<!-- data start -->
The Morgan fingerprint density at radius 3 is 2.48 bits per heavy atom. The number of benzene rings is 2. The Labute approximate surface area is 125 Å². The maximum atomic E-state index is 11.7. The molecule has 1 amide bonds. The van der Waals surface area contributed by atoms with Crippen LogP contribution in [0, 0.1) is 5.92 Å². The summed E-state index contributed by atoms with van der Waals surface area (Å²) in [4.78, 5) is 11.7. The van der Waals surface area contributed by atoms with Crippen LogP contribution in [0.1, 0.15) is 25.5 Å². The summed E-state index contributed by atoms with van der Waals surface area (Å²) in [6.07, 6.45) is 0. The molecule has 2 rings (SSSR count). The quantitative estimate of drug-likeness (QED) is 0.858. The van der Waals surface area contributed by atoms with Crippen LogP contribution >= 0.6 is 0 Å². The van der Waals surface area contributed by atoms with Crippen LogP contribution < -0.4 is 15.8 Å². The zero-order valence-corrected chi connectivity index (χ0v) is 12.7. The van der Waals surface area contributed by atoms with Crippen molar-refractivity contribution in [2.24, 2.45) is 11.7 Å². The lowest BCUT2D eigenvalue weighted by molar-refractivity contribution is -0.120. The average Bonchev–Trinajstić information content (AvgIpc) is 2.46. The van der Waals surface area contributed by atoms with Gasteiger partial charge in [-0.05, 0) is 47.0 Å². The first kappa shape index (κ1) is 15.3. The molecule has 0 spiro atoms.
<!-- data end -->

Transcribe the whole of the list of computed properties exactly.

The Morgan fingerprint density at radius 3 is 2.48 bits per heavy atom. The number of benzene rings is 2. The Labute approximate surface area is 125 Å². The maximum atomic E-state index is 11.7. The molecule has 1 amide bonds. The van der Waals surface area contributed by atoms with Crippen LogP contribution in [0, 0.1) is 5.92 Å². The summed E-state index contributed by atoms with van der Waals surface area (Å²) in [4.78, 5) is 11.7. The van der Waals surface area contributed by atoms with Crippen LogP contribution in [0.1, 0.15) is 25.5 Å². The summed E-state index contributed by atoms with van der Waals surface area (Å²) in [6.07, 6.45) is 0. The molecule has 2 rings (SSSR count). The quantitative estimate of drug-likeness (QED) is 0.858. The van der Waals surface area contributed by atoms with Crippen LogP contribution >= 0.6 is 0 Å². The van der Waals surface area contributed by atoms with Crippen LogP contribution < -0.4 is 15.8 Å². The zero-order valence-corrected chi connectivity index (χ0v) is 12.7. The van der Waals surface area contributed by atoms with Crippen molar-refractivity contribution in [2.24, 2.45) is 11.7 Å². The lowest BCUT2D eigenvalue weighted by molar-refractivity contribution is -0.120. The average Bonchev–Trinajstić information content (AvgIpc) is 2.46. The van der Waals surface area contributed by atoms with Gasteiger partial charge in [-0.05, 0) is 47.0 Å². The first kappa shape index (κ1) is 15.3. The molecule has 0 spiro atoms.